My teacher Roy Kinzer routinely warmed us up for our life painting class with a series of timed gesture drawings beginning with lightning fast poses. He required us to use large paper and to fill up the whole page. Grumbles of exasperation reverberated as every 15-seconds he told the model, “Switch.” Sometimes, in his smooth evil voice, he would call the change after only five seconds. Our hands flew. Our charcoal snapped. We tore pages from our sketchpads and cursed. When the beauty of a particular pose made me desperate to capture it, I held my breath until the switch. Details impossible to catch abbreviated themselves into lines expressing movement, rhythm and musicality, as seen in this drawing by artist Greta Skagerlind. Once Roy had us where he wanted us, that is, with our thinking brains shut off and our arms in motion, he would gradually lengthen the poses to 30, 60 and 90 seconds. By the time we reached two minutes, it felt like luxury. He had succeeded in shutting down the part of our brains that wanted to hesitate, deliberate and ponder accuracy. We simply dove in.
Just as I had in Roy’s class, my creative writing students love to hate our timed exercises, which take many forms. Here are a few:
BAG OF TRICKS: I pass around a “bag of tricks” filled with various objects. Each student reaches in and grabs one, a pinecone, a playing card, a broken watch, whatever. Using the object as a prompt, they write for X seconds, and then pass the object to the right until every student has written about every object. Sometimes they write pure physical descriptions using the five senses. Other times they write memories or associations the object evokes. In the spirit of gesture drawing, we start with 15 seconds of writing and work our way up to a minute or more.
NOUN VERB SWAP: In a variation of the above exercise, I ask each student to write on separate slips of paper a verb and a noun. I tell them to go for highly specific words (“wire fox terrier” over “dog” or “paraded” over “walked”). Next, I set the timer and have them pass nouns to the left, verbs to the right. Students combine the two words in their hand into a prompt (…the wire fox terrier paraded…”) and write for a minute.
SPEED DATING: We do similar exercises in pairs, wherein students “speed date” by joining their words to a partner’s words for a blitzkrieg brainstorm before the timer sounds and they move to the next person. Inevitably they argue and beg. “We were just getting started!” Eventually, I increase the time.
IN-HOUSE FIELD TRIPS: The exercises the students love best are in-house “field trips.” For example, if we are brainstorming for a one-act play, I send them out of the classroom to collect eavesdropped dialogue for ten minutes. Another day I might have them pick from a hat a particular location in the school (library, cafeteria, gymnasium, etc.) and send them there to speed write sensory details (sounds, smells, textures, temperatures, colors, shapes, etc.) I ask them to write down both the obvious ones (the sound of a basketball bouncing), and those that normally fall below conscious awareness (the clinking of utensils, the hum of an air conditioner). When they return to the classroom ten minutes later, they share their spoils.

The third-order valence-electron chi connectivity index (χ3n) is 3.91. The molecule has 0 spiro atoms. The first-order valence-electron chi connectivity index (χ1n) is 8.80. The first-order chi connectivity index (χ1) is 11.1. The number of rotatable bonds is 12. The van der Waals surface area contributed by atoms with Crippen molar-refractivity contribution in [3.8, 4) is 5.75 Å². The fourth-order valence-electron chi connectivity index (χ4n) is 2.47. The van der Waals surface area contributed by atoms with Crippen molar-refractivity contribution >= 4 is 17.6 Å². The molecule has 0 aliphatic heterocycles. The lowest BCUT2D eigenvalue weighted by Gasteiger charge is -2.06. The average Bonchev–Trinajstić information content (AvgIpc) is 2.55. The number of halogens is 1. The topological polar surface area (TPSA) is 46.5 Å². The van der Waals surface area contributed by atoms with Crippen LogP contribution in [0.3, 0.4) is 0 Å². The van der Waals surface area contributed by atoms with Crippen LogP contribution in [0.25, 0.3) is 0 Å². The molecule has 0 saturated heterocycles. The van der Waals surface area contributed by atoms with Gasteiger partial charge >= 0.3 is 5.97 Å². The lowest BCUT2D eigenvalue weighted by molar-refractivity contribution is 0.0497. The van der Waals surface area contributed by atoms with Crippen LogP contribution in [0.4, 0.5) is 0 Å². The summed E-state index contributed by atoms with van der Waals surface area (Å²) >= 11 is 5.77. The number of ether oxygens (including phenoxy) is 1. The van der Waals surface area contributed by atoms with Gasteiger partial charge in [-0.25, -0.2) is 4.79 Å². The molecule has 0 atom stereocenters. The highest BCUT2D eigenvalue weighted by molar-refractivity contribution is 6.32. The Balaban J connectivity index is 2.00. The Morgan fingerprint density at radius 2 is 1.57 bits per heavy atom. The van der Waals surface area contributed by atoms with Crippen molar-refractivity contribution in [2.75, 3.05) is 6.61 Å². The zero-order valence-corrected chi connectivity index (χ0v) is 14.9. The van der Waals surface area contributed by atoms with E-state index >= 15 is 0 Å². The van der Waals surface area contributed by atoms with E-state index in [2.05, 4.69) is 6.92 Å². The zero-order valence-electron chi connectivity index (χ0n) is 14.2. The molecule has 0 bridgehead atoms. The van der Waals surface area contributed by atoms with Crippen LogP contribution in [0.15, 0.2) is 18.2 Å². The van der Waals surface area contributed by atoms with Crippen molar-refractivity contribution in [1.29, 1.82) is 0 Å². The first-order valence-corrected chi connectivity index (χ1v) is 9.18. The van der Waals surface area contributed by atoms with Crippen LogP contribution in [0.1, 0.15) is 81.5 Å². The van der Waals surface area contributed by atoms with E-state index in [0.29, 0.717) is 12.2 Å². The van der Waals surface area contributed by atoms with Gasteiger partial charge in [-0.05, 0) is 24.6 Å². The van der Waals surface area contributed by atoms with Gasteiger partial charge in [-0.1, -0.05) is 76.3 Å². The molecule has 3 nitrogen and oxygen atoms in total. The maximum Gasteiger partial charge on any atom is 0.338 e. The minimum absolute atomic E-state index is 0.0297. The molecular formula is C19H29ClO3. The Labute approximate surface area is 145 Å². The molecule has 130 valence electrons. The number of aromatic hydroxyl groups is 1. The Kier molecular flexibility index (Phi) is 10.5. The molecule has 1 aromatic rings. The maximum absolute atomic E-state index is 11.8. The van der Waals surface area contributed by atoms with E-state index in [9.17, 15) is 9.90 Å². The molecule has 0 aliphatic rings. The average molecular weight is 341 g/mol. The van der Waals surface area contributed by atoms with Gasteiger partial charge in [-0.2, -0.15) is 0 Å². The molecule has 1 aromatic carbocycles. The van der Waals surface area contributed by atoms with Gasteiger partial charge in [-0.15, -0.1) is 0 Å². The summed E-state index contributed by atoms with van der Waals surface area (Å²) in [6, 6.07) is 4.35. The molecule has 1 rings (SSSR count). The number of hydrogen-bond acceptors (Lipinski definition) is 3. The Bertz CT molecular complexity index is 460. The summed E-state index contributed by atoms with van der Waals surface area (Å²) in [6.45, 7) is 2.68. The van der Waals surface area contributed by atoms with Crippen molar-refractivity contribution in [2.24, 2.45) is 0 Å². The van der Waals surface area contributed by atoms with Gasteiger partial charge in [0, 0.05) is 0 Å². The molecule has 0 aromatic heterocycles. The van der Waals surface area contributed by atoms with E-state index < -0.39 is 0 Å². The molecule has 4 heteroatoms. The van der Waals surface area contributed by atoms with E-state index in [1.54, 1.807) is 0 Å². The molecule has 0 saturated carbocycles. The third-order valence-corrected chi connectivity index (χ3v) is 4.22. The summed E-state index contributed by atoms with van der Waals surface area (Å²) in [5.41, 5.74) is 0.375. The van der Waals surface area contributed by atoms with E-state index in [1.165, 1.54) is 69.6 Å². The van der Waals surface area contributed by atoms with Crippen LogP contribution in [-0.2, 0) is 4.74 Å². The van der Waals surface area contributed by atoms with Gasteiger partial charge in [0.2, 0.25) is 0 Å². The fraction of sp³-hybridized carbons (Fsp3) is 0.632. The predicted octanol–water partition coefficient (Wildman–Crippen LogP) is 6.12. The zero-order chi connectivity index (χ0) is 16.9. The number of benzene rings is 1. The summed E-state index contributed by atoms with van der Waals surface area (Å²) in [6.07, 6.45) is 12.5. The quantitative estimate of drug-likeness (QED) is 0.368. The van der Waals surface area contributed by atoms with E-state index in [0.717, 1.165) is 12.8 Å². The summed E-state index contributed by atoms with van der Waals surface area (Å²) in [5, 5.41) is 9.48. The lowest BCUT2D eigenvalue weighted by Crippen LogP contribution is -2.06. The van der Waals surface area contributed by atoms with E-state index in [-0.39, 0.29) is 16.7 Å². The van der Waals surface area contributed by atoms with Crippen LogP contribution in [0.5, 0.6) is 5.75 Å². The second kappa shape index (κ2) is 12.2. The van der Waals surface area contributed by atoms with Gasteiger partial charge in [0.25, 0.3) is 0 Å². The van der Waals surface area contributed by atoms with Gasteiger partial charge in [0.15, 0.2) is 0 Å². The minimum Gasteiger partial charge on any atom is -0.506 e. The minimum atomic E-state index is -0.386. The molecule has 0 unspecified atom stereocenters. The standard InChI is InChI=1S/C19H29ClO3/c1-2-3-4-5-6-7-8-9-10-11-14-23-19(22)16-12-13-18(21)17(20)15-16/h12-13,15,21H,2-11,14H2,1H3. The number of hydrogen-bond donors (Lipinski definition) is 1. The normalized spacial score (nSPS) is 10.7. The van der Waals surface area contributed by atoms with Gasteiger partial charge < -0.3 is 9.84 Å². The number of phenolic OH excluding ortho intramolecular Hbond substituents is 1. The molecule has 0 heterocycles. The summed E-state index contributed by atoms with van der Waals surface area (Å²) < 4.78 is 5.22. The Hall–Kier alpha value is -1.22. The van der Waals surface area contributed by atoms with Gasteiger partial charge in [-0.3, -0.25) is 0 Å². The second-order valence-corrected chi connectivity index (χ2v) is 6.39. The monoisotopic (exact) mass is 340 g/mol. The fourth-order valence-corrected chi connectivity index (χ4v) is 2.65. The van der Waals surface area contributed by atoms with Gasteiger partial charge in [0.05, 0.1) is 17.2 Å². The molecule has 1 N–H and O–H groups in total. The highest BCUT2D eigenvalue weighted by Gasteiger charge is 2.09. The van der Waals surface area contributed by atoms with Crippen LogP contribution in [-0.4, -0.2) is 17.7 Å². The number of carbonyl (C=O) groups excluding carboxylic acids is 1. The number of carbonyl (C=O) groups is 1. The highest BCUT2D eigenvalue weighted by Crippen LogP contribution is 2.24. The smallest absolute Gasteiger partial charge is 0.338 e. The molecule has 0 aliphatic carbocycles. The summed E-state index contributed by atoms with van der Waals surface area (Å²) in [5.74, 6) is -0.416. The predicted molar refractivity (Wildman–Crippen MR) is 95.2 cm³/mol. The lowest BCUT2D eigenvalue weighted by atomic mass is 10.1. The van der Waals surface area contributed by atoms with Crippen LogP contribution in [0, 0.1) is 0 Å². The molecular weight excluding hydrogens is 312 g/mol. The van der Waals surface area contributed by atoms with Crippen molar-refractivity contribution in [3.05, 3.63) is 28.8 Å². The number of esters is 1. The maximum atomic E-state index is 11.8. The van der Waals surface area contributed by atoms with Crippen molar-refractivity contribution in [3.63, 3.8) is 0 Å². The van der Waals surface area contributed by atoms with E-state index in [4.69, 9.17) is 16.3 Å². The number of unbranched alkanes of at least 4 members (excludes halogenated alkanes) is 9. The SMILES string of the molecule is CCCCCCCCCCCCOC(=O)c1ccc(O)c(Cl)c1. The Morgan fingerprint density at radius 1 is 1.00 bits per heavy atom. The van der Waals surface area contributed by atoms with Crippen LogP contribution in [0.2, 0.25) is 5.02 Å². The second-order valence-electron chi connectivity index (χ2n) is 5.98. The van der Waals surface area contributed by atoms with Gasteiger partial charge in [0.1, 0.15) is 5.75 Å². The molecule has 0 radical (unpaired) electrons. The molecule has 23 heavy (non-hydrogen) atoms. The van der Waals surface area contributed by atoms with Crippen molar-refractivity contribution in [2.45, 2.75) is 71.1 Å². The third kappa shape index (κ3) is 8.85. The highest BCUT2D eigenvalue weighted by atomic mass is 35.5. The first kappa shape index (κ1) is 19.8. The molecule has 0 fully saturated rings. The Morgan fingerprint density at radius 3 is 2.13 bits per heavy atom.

2-MINUTE SELF PORTRAITS: This idea comes from cartoonist Lynda Barry’s book SYLLABUS. Instead of drawing themselves as Barry suggests, students write a description of themselves in the 3rd person present tense using as many sensory details as possible. It might be a portrait of themselves when they arose from bed that morning or from when they were 5-years old. Their choice. Many of the wonderful cartooning exercises described in both SYLLABUS and WHAT IT IS are easily amended to writing.
5-MINUTE STEPPING STONES: Adapted from Ira Progoff’s INTENSIVE JOURNAL METHOD, this exercise asks students to map their lives in 8 to 12 stepping stones beginning with, “I was born,” and ending with the present. The stepping-stones could be external markers such as “We moved to Brooklyn” or “I made my bar mitzvah” or more interior ones, “I was afraid of the boys in my gym class” or “I had a crush on Lisa.” Stepping-stones can be done multiple times with different results, depending on how you’re seeing your life that day. They can also be done for a certain time period or project, such as the stepping-stones of a novel you’re working on.
7-MINUTE INVENTORY: Also transmuted from Jungian scholar Ira Progoff, this exercise asks students to take stock of their current life circumstances through a series of quick lists. For example: Who are the people in your life right now, both the inner circle—family and friends—and the outer circle—the gas station attendant, bakery cashier or others you see daily but may not know by name? We go on to list recent life events, projects we are working on, current circumstances relating to our bodies (health, sleep, diet, exercise, sexuality) as well as the current places in our life, both those we visit and those we think about. Next comes a brief list of our societal circumstances (home, office, school, town, nation, etc.) followed by any recent dreams we may remember. After compiling the list, I ask students to write a paragraph beginning with the phrase, “This has been a time when…” or “This time has been like…” Often a simile is waiting to unfold.
These exercises are fertile additions to what Anne Lamott refers to in BIRD BY BIRD as “the compost heap” of our journals. Lump these things together on a page and something is bound to combust. Whether describing an acorn in 15 seconds or writing a life inventory in 7 minutes, the clock we love to rail against is our writing ally.
Tune in to tomorrow’s post for ideas about liberating your creativity by limiting your palette.